On July 11, 2021, Mongolia is commemorating the 100th anniversary of the Peoples’ Revolution, in which it regained its independence. After the collapse of the Manchu Qing Dynasty in 1911, Mongolia became an independent state and established a partnership with theocracy.
However, the Russian Empire and the Middle Kingdom jointly coerced Mongolia into autonomy status with the Treaty of Khyakta signed in 1915.
Mongolian patriots led by Damdin Sukhbaatar liberated the country from foreign invasion and, with the victory of the People’s Revolution in 1921, Mongolia regained its independence for the second time.
In 1924 Mongolia adopted its first-ever constitution, abolished the monarchy and proclaimed the People’s Republic. By signing the Yalta Agreement in 1945, the allied great powers created legal conditions for international recognition of Mongolia’s independence.
This year also marks the 60th anniversary of Mongolia’s accession to the United Nations in 1961. Mongolia appreciates Turkey’s continuous support on this matter as a non-permanent U.N. Security Council (UNSC) member.
Geographically belonging to North-East Asia, Mongolia is a proud country that has transformed into an “oasis of democracy” in central Asia and has developed as a parliamentary republic with a free, multi-party political system. Mongolia is one of the world’s top mineral-rich countries, the economy mainly relies on mining, agriculture and it is currently striving to develop the tourism sector as the third pillar.
Herdsmen, which account for one-fifth of the population, own 70 million livestock and export agricultural products. One of the main Mongolian exports is cashmere products, which perfectly suit the cold climate.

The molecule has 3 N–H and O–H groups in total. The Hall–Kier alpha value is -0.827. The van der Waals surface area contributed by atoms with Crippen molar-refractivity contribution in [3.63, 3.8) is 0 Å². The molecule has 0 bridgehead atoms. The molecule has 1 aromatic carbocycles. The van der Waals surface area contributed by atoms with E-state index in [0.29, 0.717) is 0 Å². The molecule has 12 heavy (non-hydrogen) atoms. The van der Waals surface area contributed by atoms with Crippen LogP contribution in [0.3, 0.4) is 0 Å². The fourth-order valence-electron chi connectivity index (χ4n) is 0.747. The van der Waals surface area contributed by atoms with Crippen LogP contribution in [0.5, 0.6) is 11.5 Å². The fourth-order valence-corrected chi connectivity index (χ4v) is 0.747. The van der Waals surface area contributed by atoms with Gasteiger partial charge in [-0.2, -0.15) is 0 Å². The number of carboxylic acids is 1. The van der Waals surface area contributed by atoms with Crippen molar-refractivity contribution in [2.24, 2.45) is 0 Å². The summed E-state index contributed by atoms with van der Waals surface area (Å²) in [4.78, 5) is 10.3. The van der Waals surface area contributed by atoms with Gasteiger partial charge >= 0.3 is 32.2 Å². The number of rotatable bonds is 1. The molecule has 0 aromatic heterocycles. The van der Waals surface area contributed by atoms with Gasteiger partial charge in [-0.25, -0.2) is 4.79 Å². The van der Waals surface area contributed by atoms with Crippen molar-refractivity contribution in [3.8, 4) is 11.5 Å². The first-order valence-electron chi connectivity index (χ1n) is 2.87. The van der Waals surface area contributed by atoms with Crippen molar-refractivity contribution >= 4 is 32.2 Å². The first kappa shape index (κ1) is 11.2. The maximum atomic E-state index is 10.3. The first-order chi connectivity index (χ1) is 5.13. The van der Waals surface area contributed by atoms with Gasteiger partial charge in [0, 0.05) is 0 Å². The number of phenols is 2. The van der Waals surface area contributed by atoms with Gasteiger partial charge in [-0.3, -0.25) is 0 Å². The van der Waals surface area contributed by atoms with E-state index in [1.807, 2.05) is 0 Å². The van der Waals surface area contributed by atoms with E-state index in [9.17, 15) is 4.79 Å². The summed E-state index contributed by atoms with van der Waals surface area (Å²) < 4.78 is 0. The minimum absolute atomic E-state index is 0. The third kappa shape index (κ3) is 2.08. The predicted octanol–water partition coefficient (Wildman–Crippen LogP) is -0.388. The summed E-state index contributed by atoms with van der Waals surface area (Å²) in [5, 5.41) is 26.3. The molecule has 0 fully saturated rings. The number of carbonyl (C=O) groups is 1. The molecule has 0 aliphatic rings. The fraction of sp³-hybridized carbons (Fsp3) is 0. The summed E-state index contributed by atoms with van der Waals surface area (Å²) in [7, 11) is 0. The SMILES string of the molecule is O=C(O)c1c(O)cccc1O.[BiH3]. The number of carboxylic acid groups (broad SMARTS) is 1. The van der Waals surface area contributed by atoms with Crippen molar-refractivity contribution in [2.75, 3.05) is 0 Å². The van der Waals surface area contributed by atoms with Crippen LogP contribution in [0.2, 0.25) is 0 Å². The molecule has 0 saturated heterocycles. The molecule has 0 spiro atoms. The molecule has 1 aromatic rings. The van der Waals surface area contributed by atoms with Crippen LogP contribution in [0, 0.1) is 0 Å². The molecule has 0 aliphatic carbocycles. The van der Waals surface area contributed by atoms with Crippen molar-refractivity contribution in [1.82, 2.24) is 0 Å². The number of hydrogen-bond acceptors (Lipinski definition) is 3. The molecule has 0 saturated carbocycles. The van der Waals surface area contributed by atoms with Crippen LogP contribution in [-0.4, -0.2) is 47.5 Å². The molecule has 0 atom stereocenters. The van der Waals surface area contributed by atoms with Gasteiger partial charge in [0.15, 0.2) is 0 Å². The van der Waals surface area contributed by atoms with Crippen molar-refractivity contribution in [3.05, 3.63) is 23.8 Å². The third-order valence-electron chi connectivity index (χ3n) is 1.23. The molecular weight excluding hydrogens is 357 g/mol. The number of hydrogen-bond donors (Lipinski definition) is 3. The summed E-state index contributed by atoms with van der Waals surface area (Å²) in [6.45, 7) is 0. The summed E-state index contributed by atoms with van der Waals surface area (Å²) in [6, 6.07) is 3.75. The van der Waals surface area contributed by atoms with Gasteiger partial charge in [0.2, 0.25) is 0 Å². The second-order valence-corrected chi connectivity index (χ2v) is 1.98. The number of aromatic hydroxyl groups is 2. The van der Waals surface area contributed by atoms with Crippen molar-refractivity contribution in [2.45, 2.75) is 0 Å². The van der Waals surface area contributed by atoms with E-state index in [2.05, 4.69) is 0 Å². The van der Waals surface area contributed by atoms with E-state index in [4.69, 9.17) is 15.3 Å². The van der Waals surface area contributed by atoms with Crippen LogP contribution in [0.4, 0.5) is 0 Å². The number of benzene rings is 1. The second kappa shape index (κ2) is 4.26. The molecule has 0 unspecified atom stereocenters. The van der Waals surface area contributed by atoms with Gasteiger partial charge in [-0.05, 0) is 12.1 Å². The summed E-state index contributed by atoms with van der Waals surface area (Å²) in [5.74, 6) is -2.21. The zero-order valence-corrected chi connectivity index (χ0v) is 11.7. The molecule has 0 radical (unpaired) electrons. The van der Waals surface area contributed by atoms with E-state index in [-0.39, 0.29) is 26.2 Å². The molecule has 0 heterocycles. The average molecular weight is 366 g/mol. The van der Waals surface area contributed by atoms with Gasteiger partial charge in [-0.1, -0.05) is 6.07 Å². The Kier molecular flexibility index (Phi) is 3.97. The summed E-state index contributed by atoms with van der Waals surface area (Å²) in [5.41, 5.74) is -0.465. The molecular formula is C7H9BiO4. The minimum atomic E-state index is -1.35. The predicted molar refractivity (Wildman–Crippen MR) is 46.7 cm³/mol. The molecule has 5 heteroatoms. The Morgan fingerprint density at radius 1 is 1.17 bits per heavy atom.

Mongolia supplies up to 60% of the world’s unprocessed cashmere and more than 10% of its cashmere products. Main mining commodities include coal, copper, gold and spar.
According to the World Bank, Mongolia is designated as a middle-income country and by 2030 it aspires to have a multi-sector stable economy and a society dominated by upper-middle income classes.
Mongolia implements its foreign policy based on the principles of peace, openness, non-alignment and a multi-pillar approach. Developing friendly relations with its two neighbors is its key foreign policy priority.
“Third neighbor” policy is the next top priority in Mongolia’s foreign policy.
Approach to Turkey
Turkey is one of the five countries and one multilateral organization that Mongolia has designated as “third neighbors.”
Mongolia has established strategic partnerships with all of its “third neighbors” except Turkey and we firmly believe that the negotiations to establish a strategic partnership between our two countries will successfully conclude in the near future.
We enjoy strong political relations and have a friendly tradition of mutually supporting in the area of multilateral cooperation.
Mongolia closely cooperates with Turkey, as an Organization for Security and Cooperation in Europe (OSCE) member country, as well as in the framework of NATO partnership.
Over 1,000 Mongolian peacekeepers serve under the U.N. mandate. There is high potential to strengthen trade and economic cooperation, hence the two sides are making huge efforts in this field. In the last two decades, over 2,500 young people from Mongolia have graduated from Turkish universities, half of which are Turkish government scholarship grantees.
Over 60% of all graduates are now working in the private sector. Mongolia is thankful for Turkey’s major investment in Mongolia’s education sector. Today, these graduates are the bridge linking the two countries.
Mongolia and Turkey are brotherly countries that enjoy deep historical and cultural ties. We are most delighted that bilateral relations strengthen each year and today our Turkish friends are joining us to commemorate our 100th-anniversary celebration.